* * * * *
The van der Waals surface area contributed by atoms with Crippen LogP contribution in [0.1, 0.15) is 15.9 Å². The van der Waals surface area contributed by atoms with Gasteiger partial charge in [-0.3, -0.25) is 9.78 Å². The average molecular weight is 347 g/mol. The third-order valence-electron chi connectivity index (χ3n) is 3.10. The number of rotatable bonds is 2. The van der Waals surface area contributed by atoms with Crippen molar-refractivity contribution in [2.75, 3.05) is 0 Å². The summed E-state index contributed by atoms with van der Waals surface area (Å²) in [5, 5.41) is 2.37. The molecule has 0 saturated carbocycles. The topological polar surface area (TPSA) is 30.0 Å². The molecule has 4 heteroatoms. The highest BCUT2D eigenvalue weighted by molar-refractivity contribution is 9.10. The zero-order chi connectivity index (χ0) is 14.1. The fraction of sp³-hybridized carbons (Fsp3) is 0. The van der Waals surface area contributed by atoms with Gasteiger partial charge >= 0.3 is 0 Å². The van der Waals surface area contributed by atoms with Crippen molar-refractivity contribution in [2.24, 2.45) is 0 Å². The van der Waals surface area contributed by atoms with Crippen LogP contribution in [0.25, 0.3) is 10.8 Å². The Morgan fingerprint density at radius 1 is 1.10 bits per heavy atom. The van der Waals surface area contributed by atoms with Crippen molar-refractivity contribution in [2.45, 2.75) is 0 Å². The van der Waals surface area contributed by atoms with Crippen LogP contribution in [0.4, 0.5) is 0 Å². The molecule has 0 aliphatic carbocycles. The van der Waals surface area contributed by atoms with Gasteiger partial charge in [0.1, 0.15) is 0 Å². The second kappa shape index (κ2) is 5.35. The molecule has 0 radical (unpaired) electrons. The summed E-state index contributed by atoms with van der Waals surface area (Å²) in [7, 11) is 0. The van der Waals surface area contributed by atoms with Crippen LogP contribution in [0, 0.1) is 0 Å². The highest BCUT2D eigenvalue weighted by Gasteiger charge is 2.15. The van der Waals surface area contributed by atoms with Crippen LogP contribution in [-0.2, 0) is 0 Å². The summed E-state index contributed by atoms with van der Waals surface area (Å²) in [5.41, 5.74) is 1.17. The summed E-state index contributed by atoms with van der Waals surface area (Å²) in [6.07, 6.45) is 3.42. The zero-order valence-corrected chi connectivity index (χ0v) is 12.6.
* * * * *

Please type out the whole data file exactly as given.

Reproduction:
The van der Waals surface area contributed by atoms with Crippen LogP contribution in [0.1, 0.15) is 15.9 Å². The van der Waals surface area contributed by atoms with Gasteiger partial charge in [-0.3, -0.25) is 9.78 Å². The average molecular weight is 347 g/mol. The third-order valence-electron chi connectivity index (χ3n) is 3.10. The number of rotatable bonds is 2. The van der Waals surface area contributed by atoms with Crippen molar-refractivity contribution in [2.75, 3.05) is 0 Å². The summed E-state index contributed by atoms with van der Waals surface area (Å²) in [5, 5.41) is 2.37. The molecule has 0 saturated carbocycles. The topological polar surface area (TPSA) is 30.0 Å². The molecule has 4 heteroatoms. The highest BCUT2D eigenvalue weighted by molar-refractivity contribution is 9.10. The zero-order chi connectivity index (χ0) is 14.1. The fraction of sp³-hybridized carbons (Fsp3) is 0. The van der Waals surface area contributed by atoms with Gasteiger partial charge >= 0.3 is 0 Å². The van der Waals surface area contributed by atoms with Crippen molar-refractivity contribution in [2.24, 2.45) is 0 Å². The van der Waals surface area contributed by atoms with Crippen LogP contribution in [0.25, 0.3) is 10.8 Å². The Morgan fingerprint density at radius 1 is 1.10 bits per heavy atom. The van der Waals surface area contributed by atoms with Crippen molar-refractivity contribution in [2.45, 2.75) is 0 Å². The van der Waals surface area contributed by atoms with Crippen LogP contribution in [0.4, 0.5) is 0 Å². The molecule has 0 aliphatic carbocycles. The van der Waals surface area contributed by atoms with Gasteiger partial charge in [0.1, 0.15) is 0 Å². The second kappa shape index (κ2) is 5.35. The molecule has 0 radical (unpaired) electrons. The summed E-state index contributed by atoms with van der Waals surface area (Å²) in [7, 11) is 0. The van der Waals surface area contributed by atoms with Crippen LogP contribution in [0, 0.1) is 0 Å². The highest BCUT2D eigenvalue weighted by Gasteiger charge is 2.15. The van der Waals surface area contributed by atoms with Crippen LogP contribution in [-0.2, 0) is 0 Å². The summed E-state index contributed by atoms with van der Waals surface area (Å²) in [5.41, 5.74) is 1.17. The summed E-state index contributed by atoms with van der Waals surface area (Å²) in [6.07, 6.45) is 3.42. The zero-order valence-corrected chi connectivity index (χ0v) is 12.6.